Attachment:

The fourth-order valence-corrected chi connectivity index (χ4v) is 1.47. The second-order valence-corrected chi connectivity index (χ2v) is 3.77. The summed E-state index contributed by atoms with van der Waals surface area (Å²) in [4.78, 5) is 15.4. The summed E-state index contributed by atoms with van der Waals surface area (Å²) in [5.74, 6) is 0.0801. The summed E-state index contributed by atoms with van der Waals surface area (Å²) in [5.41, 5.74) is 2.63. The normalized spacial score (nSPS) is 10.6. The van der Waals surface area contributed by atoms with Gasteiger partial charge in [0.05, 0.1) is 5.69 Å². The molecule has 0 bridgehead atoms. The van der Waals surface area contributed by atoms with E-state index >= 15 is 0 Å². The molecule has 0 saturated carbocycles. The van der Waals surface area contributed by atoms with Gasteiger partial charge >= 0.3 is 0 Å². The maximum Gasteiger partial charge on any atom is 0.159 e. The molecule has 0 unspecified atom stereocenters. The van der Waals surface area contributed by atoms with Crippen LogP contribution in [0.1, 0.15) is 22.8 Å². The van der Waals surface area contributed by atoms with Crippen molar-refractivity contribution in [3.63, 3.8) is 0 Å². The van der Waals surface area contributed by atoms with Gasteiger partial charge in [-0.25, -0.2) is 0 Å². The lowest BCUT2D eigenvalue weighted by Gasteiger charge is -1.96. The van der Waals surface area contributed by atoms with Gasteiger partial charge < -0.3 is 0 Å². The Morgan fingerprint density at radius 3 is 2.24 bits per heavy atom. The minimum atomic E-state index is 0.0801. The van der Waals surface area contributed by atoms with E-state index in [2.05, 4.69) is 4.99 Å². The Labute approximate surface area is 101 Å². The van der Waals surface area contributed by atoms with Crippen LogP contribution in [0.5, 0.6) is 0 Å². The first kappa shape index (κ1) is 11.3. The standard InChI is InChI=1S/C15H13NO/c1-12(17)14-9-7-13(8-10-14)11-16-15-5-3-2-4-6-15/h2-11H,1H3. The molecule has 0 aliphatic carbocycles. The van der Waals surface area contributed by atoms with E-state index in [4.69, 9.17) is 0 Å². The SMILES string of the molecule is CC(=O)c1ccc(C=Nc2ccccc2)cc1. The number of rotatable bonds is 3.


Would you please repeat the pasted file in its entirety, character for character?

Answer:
The fourth-order valence-corrected chi connectivity index (χ4v) is 1.47. The second-order valence-corrected chi connectivity index (χ2v) is 3.77. The summed E-state index contributed by atoms with van der Waals surface area (Å²) in [4.78, 5) is 15.4. The summed E-state index contributed by atoms with van der Waals surface area (Å²) in [5.74, 6) is 0.0801. The summed E-state index contributed by atoms with van der Waals surface area (Å²) in [5.41, 5.74) is 2.63. The normalized spacial score (nSPS) is 10.6. The van der Waals surface area contributed by atoms with Gasteiger partial charge in [0.05, 0.1) is 5.69 Å². The molecule has 0 bridgehead atoms. The van der Waals surface area contributed by atoms with E-state index >= 15 is 0 Å². The molecule has 0 saturated carbocycles. The van der Waals surface area contributed by atoms with Gasteiger partial charge >= 0.3 is 0 Å². The maximum Gasteiger partial charge on any atom is 0.159 e. The molecule has 0 unspecified atom stereocenters. The van der Waals surface area contributed by atoms with Crippen LogP contribution in [0.1, 0.15) is 22.8 Å². The van der Waals surface area contributed by atoms with Crippen molar-refractivity contribution in [3.63, 3.8) is 0 Å². The van der Waals surface area contributed by atoms with Gasteiger partial charge in [-0.25, -0.2) is 0 Å². The lowest BCUT2D eigenvalue weighted by Gasteiger charge is -1.96. The van der Waals surface area contributed by atoms with Gasteiger partial charge < -0.3 is 0 Å². The Morgan fingerprint density at radius 3 is 2.24 bits per heavy atom. The minimum atomic E-state index is 0.0801. The van der Waals surface area contributed by atoms with E-state index in [2.05, 4.69) is 4.99 Å². The Labute approximate surface area is 101 Å². The van der Waals surface area contributed by atoms with Crippen LogP contribution in [0.5, 0.6) is 0 Å². The first kappa shape index (κ1) is 11.3. The standard InChI is InChI=1S/C15H13NO/c1-12(17)14-9-7-13(8-10-14)11-16-15-5-3-2-4-6-15/h2-11H,1H3. The molecule has 0 aliphatic carbocycles. The van der Waals surface area contributed by atoms with E-state index in [4.69, 9.17) is 0 Å². The SMILES string of the molecule is CC(=O)c1ccc(C=Nc2ccccc2)cc1. The number of rotatable bonds is 3.